Books: The darkest of humor

By ELAINE MARGOLIN
March 2, 2017 16:46

Legendary Israeli writer David Grossman takes on something new in his tale of a stand-up comedian.




A theater stage

A theater stage. (photo credit: MOHAMMAD JANGDA/FLICKR)

David Grossman understands deep in his gut that standup comedy can be a deadly serious business, a form of prayer perhaps disguised as secular prose.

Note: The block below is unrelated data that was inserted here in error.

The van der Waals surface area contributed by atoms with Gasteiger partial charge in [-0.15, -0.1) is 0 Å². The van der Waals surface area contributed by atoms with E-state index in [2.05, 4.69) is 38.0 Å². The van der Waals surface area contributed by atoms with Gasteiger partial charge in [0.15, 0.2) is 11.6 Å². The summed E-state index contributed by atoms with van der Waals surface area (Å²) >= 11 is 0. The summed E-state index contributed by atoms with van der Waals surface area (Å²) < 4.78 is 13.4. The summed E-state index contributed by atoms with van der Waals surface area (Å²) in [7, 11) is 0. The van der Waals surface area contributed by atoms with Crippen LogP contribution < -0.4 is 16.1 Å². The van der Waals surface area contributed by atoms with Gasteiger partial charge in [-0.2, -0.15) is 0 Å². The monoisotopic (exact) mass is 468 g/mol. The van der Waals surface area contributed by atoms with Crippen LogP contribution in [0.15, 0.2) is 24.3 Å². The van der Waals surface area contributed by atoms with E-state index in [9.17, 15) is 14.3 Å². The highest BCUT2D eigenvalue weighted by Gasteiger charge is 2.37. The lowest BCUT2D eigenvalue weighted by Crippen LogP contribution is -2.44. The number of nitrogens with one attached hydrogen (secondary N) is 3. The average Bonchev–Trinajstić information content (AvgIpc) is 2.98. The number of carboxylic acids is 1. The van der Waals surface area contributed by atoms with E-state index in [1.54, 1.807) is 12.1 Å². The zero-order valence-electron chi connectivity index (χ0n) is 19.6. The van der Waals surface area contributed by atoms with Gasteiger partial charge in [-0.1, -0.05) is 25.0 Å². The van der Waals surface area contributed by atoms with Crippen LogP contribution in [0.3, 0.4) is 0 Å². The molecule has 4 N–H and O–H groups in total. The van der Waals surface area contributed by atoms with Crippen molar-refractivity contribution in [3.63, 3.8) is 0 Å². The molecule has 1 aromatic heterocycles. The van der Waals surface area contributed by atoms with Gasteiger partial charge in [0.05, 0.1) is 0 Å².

Usually, there are countless silly jokes, vulgarities, and the unrelenting tension of a funny-looking man sweating profusely under a harsh spotlight while speaking into a distorted mic. But ultimately, the comic is asking for the same things someone who prays is. He wants mercy, repentance, forgiveness, acceptance and perhaps an outlet for the rage and confusion that overwhelm him.

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